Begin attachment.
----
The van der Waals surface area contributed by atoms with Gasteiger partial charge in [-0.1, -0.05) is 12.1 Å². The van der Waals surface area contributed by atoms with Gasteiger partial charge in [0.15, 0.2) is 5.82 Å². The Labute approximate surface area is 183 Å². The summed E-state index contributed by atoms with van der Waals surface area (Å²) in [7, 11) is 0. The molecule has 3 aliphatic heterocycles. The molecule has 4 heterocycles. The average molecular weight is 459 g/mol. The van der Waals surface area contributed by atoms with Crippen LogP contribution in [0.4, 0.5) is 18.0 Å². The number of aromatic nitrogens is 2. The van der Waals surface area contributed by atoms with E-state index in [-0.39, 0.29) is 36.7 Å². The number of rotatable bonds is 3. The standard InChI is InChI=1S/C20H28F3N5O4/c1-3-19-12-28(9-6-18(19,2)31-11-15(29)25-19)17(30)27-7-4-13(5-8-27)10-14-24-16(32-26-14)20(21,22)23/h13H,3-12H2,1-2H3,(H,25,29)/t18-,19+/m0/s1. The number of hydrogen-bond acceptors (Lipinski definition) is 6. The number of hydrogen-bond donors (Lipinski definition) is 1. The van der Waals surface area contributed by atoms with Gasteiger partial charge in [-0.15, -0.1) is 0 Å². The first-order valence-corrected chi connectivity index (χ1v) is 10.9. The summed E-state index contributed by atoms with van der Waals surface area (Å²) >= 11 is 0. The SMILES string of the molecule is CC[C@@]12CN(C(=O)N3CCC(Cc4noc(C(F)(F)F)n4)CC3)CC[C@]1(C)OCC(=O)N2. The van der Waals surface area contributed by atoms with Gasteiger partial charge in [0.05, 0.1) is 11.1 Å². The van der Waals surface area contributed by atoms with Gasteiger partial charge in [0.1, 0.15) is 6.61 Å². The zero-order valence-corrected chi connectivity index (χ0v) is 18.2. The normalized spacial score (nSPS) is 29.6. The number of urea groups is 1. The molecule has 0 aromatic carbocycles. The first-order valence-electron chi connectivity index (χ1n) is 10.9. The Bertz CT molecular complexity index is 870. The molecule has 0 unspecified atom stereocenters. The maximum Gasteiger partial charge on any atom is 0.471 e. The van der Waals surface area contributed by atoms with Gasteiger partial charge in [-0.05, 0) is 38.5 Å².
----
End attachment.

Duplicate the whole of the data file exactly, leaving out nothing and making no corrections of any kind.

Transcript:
The van der Waals surface area contributed by atoms with Gasteiger partial charge in [-0.1, -0.05) is 12.1 Å². The van der Waals surface area contributed by atoms with Gasteiger partial charge in [0.15, 0.2) is 5.82 Å². The Labute approximate surface area is 183 Å². The summed E-state index contributed by atoms with van der Waals surface area (Å²) in [7, 11) is 0. The molecule has 3 aliphatic heterocycles. The molecule has 4 heterocycles. The average molecular weight is 459 g/mol. The van der Waals surface area contributed by atoms with Crippen LogP contribution in [0.4, 0.5) is 18.0 Å². The number of aromatic nitrogens is 2. The van der Waals surface area contributed by atoms with E-state index in [-0.39, 0.29) is 36.7 Å². The number of rotatable bonds is 3. The standard InChI is InChI=1S/C20H28F3N5O4/c1-3-19-12-28(9-6-18(19,2)31-11-15(29)25-19)17(30)27-7-4-13(5-8-27)10-14-24-16(32-26-14)20(21,22)23/h13H,3-12H2,1-2H3,(H,25,29)/t18-,19+/m0/s1. The number of hydrogen-bond acceptors (Lipinski definition) is 6. The number of hydrogen-bond donors (Lipinski definition) is 1. The van der Waals surface area contributed by atoms with Gasteiger partial charge in [-0.15, -0.1) is 0 Å². The first-order valence-corrected chi connectivity index (χ1v) is 10.9. The summed E-state index contributed by atoms with van der Waals surface area (Å²) >= 11 is 0. The SMILES string of the molecule is CC[C@@]12CN(C(=O)N3CCC(Cc4noc(C(F)(F)F)n4)CC3)CC[C@]1(C)OCC(=O)N2. The van der Waals surface area contributed by atoms with Gasteiger partial charge in [0.05, 0.1) is 11.1 Å². The van der Waals surface area contributed by atoms with Gasteiger partial charge in [0.1, 0.15) is 6.61 Å². The zero-order valence-corrected chi connectivity index (χ0v) is 18.2. The normalized spacial score (nSPS) is 29.6. The number of urea groups is 1. The molecule has 0 aromatic carbocycles. The first-order valence-electron chi connectivity index (χ1n) is 10.9. The Bertz CT molecular complexity index is 870. The molecule has 0 unspecified atom stereocenters. The maximum Gasteiger partial charge on any atom is 0.471 e. The van der Waals surface area contributed by atoms with Gasteiger partial charge in [-0.05, 0) is 38.5 Å².